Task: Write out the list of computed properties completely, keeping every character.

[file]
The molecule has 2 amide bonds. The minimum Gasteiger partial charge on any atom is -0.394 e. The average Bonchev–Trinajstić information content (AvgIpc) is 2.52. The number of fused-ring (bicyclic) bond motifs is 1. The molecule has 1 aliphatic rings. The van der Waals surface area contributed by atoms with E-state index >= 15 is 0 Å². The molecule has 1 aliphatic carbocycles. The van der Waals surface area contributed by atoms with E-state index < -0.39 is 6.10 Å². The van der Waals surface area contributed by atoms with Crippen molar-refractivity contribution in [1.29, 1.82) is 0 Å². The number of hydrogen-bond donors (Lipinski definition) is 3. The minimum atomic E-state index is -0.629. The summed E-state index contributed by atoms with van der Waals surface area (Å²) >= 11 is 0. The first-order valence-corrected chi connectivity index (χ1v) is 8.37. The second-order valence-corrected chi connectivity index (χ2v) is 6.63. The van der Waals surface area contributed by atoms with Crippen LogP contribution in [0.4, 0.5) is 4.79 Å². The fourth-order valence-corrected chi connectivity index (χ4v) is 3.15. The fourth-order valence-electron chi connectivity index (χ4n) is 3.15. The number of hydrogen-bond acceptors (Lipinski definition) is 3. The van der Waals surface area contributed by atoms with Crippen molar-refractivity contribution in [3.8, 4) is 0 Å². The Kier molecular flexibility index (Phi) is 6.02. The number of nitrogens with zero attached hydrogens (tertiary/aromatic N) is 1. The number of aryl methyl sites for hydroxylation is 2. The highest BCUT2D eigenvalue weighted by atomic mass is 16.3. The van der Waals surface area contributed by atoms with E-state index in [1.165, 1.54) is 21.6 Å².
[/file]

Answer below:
The molecule has 2 amide bonds. The minimum Gasteiger partial charge on any atom is -0.394 e. The average Bonchev–Trinajstić information content (AvgIpc) is 2.52. The number of fused-ring (bicyclic) bond motifs is 1. The molecule has 1 aliphatic rings. The van der Waals surface area contributed by atoms with E-state index >= 15 is 0 Å². The molecule has 1 aliphatic carbocycles. The van der Waals surface area contributed by atoms with E-state index < -0.39 is 6.10 Å². The van der Waals surface area contributed by atoms with Crippen molar-refractivity contribution in [1.29, 1.82) is 0 Å². The number of hydrogen-bond donors (Lipinski definition) is 3. The minimum atomic E-state index is -0.629. The summed E-state index contributed by atoms with van der Waals surface area (Å²) >= 11 is 0. The first-order valence-corrected chi connectivity index (χ1v) is 8.37. The second-order valence-corrected chi connectivity index (χ2v) is 6.63. The van der Waals surface area contributed by atoms with Crippen LogP contribution in [0.4, 0.5) is 4.79 Å². The fourth-order valence-corrected chi connectivity index (χ4v) is 3.15. The fourth-order valence-electron chi connectivity index (χ4n) is 3.15. The number of hydrogen-bond acceptors (Lipinski definition) is 3. The van der Waals surface area contributed by atoms with Crippen molar-refractivity contribution in [3.8, 4) is 0 Å². The Kier molecular flexibility index (Phi) is 6.02. The number of nitrogens with zero attached hydrogens (tertiary/aromatic N) is 1. The number of aryl methyl sites for hydroxylation is 2. The highest BCUT2D eigenvalue weighted by atomic mass is 16.3. The van der Waals surface area contributed by atoms with E-state index in [1.165, 1.54) is 21.6 Å².